You remember Ben, when you got toegther $25.00 and sent it to me in Danzig in the famous cold winter of 1929? Well, then I was earning exactly one dollar a week giving English and Hebrew lessons. Out of that I used to buy tobacco, bread, tea, sugar and out of the 4 necessities 2 would be missing most of the time.
After that in the spring I found a job as waitress in a big seaside open air café in Zopport, then working for the famous Zopport's Kascino, a green sheet collecting ads. Later for the "Grab and Page" people In Danzig, doing the English correspondence dictated to me in German, and translating circulars, American advertisements, into Polish and German.
The same people went into another business "Auto Posse" quick photography, developing, printing, and enlarging all in 10 minutes (not Photomaton) this was done byhand in the dark room. There I was sent by the director, Kaliski of the Grap and Page people, chiefly, as developr, for the man who ran the photo shop and taught the girls was an Englishman and no one could understand him.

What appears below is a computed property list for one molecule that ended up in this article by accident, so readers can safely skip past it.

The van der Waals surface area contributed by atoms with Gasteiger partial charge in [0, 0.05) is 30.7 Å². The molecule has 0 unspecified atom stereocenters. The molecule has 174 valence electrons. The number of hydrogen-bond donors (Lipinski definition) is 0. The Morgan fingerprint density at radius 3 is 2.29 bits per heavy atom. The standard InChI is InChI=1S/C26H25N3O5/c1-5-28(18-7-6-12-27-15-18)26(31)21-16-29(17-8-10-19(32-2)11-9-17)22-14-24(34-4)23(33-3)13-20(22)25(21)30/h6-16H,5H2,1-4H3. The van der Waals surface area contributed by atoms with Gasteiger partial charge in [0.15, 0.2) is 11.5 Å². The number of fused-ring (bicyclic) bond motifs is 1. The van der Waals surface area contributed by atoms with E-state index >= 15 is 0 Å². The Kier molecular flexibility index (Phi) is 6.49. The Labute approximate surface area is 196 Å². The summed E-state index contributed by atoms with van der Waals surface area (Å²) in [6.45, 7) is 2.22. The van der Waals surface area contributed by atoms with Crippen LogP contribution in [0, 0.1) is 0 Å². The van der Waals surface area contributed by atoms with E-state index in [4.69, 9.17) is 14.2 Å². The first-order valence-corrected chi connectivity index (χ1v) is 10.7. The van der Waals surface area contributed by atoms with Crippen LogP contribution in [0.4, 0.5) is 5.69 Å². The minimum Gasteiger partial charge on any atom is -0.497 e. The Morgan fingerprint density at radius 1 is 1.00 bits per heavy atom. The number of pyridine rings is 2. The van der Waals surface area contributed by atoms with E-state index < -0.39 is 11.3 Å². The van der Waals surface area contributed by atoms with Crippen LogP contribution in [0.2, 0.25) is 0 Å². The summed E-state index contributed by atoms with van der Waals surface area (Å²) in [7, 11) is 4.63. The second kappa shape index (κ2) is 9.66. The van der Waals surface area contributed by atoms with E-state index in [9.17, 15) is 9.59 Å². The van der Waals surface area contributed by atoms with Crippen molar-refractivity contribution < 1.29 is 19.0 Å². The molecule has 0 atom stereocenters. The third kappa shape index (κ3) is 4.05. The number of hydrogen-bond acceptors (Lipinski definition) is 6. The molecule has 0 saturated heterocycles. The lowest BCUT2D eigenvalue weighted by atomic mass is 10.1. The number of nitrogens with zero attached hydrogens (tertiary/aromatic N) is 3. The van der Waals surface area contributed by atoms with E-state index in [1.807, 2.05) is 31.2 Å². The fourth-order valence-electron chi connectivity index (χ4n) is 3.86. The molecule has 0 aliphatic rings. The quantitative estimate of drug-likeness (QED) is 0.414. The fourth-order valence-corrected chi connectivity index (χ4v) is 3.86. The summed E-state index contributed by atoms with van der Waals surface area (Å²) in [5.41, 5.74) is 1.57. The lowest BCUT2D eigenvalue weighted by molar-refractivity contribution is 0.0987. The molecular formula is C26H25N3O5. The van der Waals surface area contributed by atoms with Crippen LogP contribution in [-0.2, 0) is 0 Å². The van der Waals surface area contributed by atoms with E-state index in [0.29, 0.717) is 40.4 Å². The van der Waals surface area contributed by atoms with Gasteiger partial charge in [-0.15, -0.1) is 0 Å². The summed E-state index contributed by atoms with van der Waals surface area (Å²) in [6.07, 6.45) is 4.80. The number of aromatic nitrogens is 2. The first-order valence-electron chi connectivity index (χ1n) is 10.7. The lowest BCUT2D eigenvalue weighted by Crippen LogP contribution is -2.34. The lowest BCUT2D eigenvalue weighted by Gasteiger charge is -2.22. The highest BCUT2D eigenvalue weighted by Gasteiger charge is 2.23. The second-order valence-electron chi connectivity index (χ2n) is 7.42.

I was sad at the thought of going to the dark room, but I soon got well acquainted with the little dark red bulb, and began to like the work immensely, learned all the tricks of the trade quickly and loved it, and in the spring of 1929 I ws chosen by Mr. Parker our expert man in this business to go to Stockholm with him for the Exposition and work there. We had 2 shops on the Exposition Grounds I managed one, Mr. Parker the other. From noon till midnight during May and June I worked there until the staff was well trained, and then I was off to berlin and then paris.
In Montparnasse an American boy said to me one day not long ago "Eve, you and I will be the last two Americans in Paris."
Montparnasse without the American students and hobos has lost its glamor.
They have somehow or other all managed to get home, most of them through the American Aid Society.
There is hardly any one left, as in the good old days, to come along and say "Eve, have you got a couple of francs for a french brioch - a cup of coffee at the Zink bar?" And if I did not have it, I would say "Wait here a minute. I'll rush around and see whether I can sell a copy of the Boulevardier; just stay here." and back I'd come in 5 minutes and we'd have a cup of coffee at the Zink bar.
Or I'd say "Let's all chip in, get a taxi and run over to Hotel de Ville, and get a real Jewish meal." In the good days, there was a merry bunch of American youngsters and we all had a treat, a real dinner!